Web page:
James Owen of Penrhos

and his descendants

Norman Wilding Owen (1883 - c1961)

(See family photo)

Norman Wilding Owen was born in 1883 [Ch. Stretton 1883, 3rd qt]. In 1904 he was apprenticed at Cavendish House, Cheltenham and, with several other apprentice drapers and servants he lodged with Frank Davey, a Woolen Merchant; several draper’s assistants lived next door. Like his sister Effie he went to London and between 1904 and 1906 he was employed by Messrs. Jay of Oxford Street at a salary of 30 shillings per week plus commission. He was then living at 1, Upper Vernon Street, Lloyds Square, London but after about a year moved to 6a Porchester Terrace, Bayswater. Between 1906 and 1908 he was earning a similar salary working for Messrs. Redmayne of Bond Street and living in a furnished room, costing seven shillings a week, at 6 Stanhope Street, Mayfair. In 1909, when Norman was twenty-six, he was a 'costume designer' employed by Messrs. Peter Robinson of Regent Street. He appears to have been leading a hand-to-mouth existence and had some very minor debts.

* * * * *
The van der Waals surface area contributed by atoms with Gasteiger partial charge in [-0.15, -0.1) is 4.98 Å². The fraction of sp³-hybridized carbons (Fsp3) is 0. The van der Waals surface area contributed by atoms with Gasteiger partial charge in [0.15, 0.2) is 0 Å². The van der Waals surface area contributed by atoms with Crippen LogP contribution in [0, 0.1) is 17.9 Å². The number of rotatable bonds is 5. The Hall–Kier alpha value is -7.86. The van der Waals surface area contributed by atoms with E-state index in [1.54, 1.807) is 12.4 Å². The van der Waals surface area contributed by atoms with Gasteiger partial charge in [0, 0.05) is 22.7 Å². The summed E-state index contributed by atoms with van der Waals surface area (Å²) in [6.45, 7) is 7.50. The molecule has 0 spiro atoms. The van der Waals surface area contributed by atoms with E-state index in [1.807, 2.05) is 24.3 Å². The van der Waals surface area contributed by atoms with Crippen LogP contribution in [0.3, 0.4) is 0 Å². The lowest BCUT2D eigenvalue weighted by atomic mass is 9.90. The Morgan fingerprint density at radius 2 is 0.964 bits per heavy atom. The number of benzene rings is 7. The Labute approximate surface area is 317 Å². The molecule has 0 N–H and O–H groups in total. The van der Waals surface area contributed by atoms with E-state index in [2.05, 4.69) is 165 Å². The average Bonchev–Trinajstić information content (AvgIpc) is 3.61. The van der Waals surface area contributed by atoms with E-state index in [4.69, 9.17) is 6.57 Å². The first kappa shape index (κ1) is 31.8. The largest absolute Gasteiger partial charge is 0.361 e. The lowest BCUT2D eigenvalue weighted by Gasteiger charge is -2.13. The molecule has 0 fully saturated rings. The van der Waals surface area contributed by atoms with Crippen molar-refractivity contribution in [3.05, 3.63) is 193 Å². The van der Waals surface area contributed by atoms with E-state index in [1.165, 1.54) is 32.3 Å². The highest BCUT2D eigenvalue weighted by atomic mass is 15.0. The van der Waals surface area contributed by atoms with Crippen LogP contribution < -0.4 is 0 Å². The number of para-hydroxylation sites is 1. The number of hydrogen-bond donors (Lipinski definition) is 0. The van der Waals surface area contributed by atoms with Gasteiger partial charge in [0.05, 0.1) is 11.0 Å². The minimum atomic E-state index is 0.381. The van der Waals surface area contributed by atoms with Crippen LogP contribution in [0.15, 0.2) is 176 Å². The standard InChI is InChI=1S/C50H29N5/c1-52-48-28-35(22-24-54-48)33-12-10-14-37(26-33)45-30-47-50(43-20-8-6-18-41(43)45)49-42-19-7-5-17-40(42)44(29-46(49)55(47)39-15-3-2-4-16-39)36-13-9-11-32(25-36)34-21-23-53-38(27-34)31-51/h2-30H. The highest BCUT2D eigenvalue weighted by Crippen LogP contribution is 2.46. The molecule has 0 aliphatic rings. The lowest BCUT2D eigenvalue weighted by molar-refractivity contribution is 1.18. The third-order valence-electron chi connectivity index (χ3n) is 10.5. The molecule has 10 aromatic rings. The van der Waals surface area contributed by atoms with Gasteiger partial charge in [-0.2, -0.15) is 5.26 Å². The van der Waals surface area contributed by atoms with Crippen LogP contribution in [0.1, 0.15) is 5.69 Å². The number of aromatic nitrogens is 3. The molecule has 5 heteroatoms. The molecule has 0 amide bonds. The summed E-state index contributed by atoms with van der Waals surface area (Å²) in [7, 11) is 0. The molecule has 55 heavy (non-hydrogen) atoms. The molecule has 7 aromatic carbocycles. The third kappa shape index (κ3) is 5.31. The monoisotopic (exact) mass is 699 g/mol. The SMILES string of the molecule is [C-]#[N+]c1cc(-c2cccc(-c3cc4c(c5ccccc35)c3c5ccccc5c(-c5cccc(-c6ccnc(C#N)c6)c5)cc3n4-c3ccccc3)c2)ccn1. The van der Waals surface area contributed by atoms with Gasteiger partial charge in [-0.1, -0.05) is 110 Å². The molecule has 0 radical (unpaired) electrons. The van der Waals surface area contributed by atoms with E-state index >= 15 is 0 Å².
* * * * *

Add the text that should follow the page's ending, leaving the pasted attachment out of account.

All these details of his life and of his employment were revealed in bankruptcy proceedings in 1920, not due to a failing business venture - that would happen later - but the result of a rash decision to guarantee a note for £100 for a Godfrey Bulwer Marsh. When the time came for settlement, Mr. Marsh could not pay. The creditors took Norman to court though, as Norman admitted, he would never have been able to pay that amount; he had no tangible assets and his salary at that time was £100 per annum plus commission, as it had been for several years.

His situation was made worse by ill health; he had been ill and unable to work for two months. He claimed he was in hospital for the first hearing, when judgement was made against him. The trial revealed that he had been using the name 'Norman Wilding Morgan Owen' in the first half of 1909. At least ten years elapsed before he was discharged but in 1911 he was boarding in Mayfair and working as a freelance 'Designer Ladies' Costumes'.

Subsequently, Norman lived, for a long time, in Marylebone, London, first in Upper George Street (1920s) and then in a multi-occupancy building in Dorset Square (1930s). It is not clear whether he or his sister Effie set up the fashion business "Nigel Ltd" of 41 New Bond Street but he was chairman in 1932, when the business went bankrupt (London Gazette, 26 July 1932). This happened a month after Elisha's death and three years after Effie's. Effie had bequeathed him the money I have in Nigel Ltd. ... to go towards his overdraft and her address on the will was 41 New Bond Street. Incidentall, the Secretary of the company in 1932 was listed as O.W. Owen (London Gazette, 12 July 1932), whoever he was. >